Generating Relational Descriptions Involving Mutual Disambiguation

This paper discusses the generation of relational referring expressions in which target and landmark descriptions are allowed to help disambiguate each other. Using a corpus of referring expressions in a simple visual domain - in which these descriptions

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bstract. This paper discusses the generation of relational referring expressions in which target and landmark descriptions are allowed to help disambiguate each other. Using a corpus of referring expressions in a simple visual domain - in which these descriptions are likely to occur - we propose a classification approach to decide when to generate them. The classifier is then embedded in a REG algorithm whose results outperform a number of naive baseline systems, suggesting that mutual disambiguation is fairly common in language use, and that this may not be entirely accounted for by existing REG algorithms. Keywords: Natural Language Generation, Relational Referring Expressions, Underspecification.

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Introduction

In Natural Language Generation (NLG), the computational task of referring expression generation (REG) consists of producing a set of semantic properties to uniquely distinguish an intended referent from other objects in the same context. Consider for instance Figure 1, which illustrates a simple context set containing five objects: a sphere and two cones on the left side, and a cube and a second sphere on the right side.

Fig. 1. A visual domain conveying simple geometric objects

Consider the goal of referring to the target r = Obj2. This may be accomplished, for instance, by making use of atomic properties of r, as in (a-b) below. A. Gelbukh (Ed.): CICLing 2014, Part I, LNCS 8403, pp. 492–502, 2014. c Springer-Verlag Berlin Heidelberg 2014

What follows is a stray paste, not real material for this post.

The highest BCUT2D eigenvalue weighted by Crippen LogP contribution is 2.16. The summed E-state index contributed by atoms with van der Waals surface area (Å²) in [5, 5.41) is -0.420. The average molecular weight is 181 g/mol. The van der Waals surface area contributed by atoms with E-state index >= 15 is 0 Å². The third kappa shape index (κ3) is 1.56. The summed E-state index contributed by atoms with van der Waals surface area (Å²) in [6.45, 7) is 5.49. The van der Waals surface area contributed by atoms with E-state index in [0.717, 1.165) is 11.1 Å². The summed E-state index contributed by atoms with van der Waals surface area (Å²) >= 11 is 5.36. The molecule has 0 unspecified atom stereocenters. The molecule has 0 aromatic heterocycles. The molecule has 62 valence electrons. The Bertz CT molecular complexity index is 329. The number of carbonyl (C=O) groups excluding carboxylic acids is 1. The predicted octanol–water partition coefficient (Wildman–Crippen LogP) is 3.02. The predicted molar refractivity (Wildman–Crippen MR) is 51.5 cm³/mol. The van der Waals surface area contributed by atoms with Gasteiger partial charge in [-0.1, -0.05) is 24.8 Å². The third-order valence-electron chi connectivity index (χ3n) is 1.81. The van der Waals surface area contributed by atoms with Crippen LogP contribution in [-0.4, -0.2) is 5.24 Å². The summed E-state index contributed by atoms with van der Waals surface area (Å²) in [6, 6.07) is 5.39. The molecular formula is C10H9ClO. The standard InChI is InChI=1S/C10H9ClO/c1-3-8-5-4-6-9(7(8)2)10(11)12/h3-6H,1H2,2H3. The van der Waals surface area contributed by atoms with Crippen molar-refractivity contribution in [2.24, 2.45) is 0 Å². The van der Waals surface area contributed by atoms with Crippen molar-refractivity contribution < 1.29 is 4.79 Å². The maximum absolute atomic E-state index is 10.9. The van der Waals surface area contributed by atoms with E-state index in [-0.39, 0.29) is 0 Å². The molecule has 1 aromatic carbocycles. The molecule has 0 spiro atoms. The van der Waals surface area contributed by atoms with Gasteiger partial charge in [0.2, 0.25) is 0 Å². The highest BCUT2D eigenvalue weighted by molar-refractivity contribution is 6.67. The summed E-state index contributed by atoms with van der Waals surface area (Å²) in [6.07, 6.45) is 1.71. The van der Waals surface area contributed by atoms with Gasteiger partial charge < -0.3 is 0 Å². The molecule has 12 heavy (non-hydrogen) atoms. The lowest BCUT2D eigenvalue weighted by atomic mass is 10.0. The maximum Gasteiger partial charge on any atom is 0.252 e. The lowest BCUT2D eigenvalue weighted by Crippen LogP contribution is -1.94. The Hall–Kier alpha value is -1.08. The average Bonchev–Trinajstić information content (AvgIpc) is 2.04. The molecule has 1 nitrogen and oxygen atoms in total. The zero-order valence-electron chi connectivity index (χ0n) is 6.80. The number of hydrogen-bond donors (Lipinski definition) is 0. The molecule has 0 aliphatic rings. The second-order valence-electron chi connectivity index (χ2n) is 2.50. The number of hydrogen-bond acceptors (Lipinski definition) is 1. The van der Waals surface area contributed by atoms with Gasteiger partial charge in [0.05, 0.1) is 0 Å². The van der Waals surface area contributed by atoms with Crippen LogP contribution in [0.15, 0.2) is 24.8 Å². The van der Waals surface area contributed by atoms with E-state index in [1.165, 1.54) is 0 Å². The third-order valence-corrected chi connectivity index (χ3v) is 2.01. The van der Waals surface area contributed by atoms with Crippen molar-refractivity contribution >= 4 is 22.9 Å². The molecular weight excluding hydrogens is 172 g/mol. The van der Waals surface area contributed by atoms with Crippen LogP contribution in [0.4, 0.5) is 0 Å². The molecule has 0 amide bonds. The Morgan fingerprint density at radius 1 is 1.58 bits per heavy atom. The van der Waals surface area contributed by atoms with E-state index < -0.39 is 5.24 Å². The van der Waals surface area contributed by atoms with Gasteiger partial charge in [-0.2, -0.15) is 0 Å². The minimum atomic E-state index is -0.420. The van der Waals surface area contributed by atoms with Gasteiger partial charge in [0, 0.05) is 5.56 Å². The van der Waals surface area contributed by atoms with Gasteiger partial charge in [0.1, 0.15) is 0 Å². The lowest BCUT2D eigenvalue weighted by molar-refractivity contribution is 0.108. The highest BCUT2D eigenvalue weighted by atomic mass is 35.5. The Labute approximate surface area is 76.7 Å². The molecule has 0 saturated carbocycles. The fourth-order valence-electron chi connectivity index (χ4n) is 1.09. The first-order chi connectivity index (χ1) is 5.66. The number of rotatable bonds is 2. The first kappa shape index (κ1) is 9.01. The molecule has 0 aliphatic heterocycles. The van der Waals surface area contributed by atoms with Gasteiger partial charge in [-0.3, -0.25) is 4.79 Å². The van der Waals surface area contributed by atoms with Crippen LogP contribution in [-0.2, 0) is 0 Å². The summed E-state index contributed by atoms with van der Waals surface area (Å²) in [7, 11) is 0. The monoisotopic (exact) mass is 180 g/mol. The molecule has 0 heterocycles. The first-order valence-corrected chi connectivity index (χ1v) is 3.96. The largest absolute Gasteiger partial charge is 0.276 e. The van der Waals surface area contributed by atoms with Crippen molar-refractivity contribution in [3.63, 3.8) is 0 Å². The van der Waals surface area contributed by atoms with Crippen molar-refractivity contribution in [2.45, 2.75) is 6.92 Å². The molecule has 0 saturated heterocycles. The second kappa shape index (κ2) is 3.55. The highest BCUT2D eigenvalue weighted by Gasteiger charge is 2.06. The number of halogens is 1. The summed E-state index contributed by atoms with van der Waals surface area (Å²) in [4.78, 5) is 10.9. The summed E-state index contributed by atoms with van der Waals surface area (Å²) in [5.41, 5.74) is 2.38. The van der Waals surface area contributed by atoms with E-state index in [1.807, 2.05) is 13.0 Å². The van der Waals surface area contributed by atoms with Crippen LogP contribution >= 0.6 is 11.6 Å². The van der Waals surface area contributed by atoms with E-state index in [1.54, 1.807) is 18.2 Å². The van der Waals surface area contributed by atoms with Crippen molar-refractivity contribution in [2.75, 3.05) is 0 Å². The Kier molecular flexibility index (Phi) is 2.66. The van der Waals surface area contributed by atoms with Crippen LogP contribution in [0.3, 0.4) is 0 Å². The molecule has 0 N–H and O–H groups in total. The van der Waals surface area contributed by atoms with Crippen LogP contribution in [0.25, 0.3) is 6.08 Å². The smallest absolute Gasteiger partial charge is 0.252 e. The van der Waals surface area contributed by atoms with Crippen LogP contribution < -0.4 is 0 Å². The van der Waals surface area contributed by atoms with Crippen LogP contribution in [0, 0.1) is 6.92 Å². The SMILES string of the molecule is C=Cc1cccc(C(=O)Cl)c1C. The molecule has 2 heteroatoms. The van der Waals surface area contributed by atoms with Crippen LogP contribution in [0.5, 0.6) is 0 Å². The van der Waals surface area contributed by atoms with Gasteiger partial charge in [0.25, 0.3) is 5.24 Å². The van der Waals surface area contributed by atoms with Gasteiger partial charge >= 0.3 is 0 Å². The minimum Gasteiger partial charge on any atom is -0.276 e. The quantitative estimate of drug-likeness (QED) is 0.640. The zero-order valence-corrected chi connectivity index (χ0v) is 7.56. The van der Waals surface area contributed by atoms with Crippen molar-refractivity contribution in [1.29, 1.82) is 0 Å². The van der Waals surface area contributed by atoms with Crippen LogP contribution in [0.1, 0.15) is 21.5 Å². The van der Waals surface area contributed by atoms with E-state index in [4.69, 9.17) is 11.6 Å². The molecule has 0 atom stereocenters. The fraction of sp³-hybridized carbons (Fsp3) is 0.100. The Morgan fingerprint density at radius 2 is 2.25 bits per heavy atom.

Generating Relational Descriptions Involving Mutual Disambiguation

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(a)The green cone (b)The small green cone Alternatively, we may also make use of relational properties, i.e., we may refer to a second object - hereby called a landmark - as in (c-d) below, and possibly in combination with some atomic properties as well. (c)The cone next to the sphere (d)The small cone on the right side of the large one The generation of relational descriptions as in (c-d) has been the focus of a number of studies in REG [1,2,3,4,5] and, of particular interest to our present discussion, there is the issue of how much information is desirable - or necessary to convey in order to describe each individual objects (i.e., target and landmark). Algorithms such as [1] implicitly assume that target and landmark descriptions are allowed to disambiguate each other, as in previous example (c), in which both ‘cone’ and ‘sphere’ would be ambiguous had we interpreted each description in isolation. This contrasts, for instances, studies such as [5], in which mutual disambiguation is shown to disrupt the search for the target in more complex situations of reference. In this paper we ask when relational descriptions involving mutual disambiguation should be produced as opposed to more (e.g., fully) distinguishing alternatives. To this end, we will focus on the particular case of mutual disambiguation in which the landmark description is left underspecified. Using a corpus of referring expressions in which mutual disambiguation is ubiquitous, we propose a classifier approach to decide when to gener